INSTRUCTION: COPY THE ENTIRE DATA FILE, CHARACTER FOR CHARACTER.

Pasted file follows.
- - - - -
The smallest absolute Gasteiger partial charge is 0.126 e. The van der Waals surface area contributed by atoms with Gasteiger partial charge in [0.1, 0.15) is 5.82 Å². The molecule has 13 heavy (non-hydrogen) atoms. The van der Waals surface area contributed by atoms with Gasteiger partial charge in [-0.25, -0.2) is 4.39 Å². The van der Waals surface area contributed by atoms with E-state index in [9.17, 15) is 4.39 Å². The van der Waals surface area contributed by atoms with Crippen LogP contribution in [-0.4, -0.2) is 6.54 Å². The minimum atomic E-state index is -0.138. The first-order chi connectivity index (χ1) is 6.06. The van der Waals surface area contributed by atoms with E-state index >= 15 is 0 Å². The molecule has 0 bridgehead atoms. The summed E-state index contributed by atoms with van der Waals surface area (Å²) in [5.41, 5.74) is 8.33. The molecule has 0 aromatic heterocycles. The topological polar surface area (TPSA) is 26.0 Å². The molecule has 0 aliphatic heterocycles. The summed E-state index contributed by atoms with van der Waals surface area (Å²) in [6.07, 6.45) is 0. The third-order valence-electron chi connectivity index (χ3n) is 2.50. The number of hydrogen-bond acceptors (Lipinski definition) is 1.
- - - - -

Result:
The smallest absolute Gasteiger partial charge is 0.126 e. The van der Waals surface area contributed by atoms with Gasteiger partial charge in [0.1, 0.15) is 5.82 Å². The molecule has 13 heavy (non-hydrogen) atoms. The van der Waals surface area contributed by atoms with Gasteiger partial charge in [-0.25, -0.2) is 4.39 Å². The van der Waals surface area contributed by atoms with E-state index in [9.17, 15) is 4.39 Å². The van der Waals surface area contributed by atoms with Crippen LogP contribution in [-0.4, -0.2) is 6.54 Å². The minimum atomic E-state index is -0.138. The first-order chi connectivity index (χ1) is 6.06. The van der Waals surface area contributed by atoms with E-state index >= 15 is 0 Å². The molecule has 0 bridgehead atoms. The summed E-state index contributed by atoms with van der Waals surface area (Å²) in [5.41, 5.74) is 8.33. The molecule has 0 aromatic heterocycles. The topological polar surface area (TPSA) is 26.0 Å². The molecule has 0 aliphatic heterocycles. The summed E-state index contributed by atoms with van der Waals surface area (Å²) in [6.07, 6.45) is 0. The third-order valence-electron chi connectivity index (χ3n) is 2.50. The number of hydrogen-bond acceptors (Lipinski definition) is 1.